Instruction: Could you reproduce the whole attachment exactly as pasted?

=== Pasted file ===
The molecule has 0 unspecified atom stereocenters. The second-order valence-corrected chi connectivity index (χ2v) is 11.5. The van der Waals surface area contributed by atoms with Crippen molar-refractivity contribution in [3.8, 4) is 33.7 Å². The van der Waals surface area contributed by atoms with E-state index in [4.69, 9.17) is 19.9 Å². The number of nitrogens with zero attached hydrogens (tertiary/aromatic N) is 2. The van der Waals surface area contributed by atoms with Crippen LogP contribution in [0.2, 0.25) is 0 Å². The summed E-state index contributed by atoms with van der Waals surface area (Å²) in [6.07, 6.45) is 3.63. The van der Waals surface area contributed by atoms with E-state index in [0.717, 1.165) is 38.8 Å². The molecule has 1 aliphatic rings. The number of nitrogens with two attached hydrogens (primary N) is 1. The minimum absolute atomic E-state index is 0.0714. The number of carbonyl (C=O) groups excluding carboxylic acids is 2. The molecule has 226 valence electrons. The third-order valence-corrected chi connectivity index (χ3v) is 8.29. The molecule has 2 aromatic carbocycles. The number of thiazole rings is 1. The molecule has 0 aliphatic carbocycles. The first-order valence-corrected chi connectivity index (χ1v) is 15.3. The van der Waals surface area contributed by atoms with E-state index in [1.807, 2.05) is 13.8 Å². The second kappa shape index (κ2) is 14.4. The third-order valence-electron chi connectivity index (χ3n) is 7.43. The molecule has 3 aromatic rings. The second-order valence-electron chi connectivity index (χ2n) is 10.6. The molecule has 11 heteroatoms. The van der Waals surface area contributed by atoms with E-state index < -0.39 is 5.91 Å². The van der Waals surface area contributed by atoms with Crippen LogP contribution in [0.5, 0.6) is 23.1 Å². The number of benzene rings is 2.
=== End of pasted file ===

The molecule has 0 unspecified atom stereocenters. The second-order valence-corrected chi connectivity index (χ2v) is 11.5. The van der Waals surface area contributed by atoms with Crippen molar-refractivity contribution in [3.8, 4) is 33.7 Å². The van der Waals surface area contributed by atoms with E-state index in [4.69, 9.17) is 19.9 Å². The number of nitrogens with zero attached hydrogens (tertiary/aromatic N) is 2. The van der Waals surface area contributed by atoms with Crippen LogP contribution in [0.2, 0.25) is 0 Å². The summed E-state index contributed by atoms with van der Waals surface area (Å²) in [6.07, 6.45) is 3.63. The van der Waals surface area contributed by atoms with E-state index in [0.717, 1.165) is 38.8 Å². The molecule has 1 aliphatic rings. The number of nitrogens with two attached hydrogens (primary N) is 1. The minimum absolute atomic E-state index is 0.0714. The number of carbonyl (C=O) groups excluding carboxylic acids is 2. The molecule has 226 valence electrons. The third-order valence-corrected chi connectivity index (χ3v) is 8.29. The molecule has 2 aromatic carbocycles. The number of thiazole rings is 1. The molecule has 0 aliphatic carbocycles. The first-order valence-corrected chi connectivity index (χ1v) is 15.3. The van der Waals surface area contributed by atoms with E-state index in [1.807, 2.05) is 13.8 Å². The second kappa shape index (κ2) is 14.4. The third-order valence-electron chi connectivity index (χ3n) is 7.43. The molecule has 3 aromatic rings. The second-order valence-electron chi connectivity index (χ2n) is 10.6. The molecule has 11 heteroatoms. The van der Waals surface area contributed by atoms with E-state index < -0.39 is 5.91 Å². The van der Waals surface area contributed by atoms with Crippen LogP contribution in [0.5, 0.6) is 23.1 Å². The number of benzene rings is 2.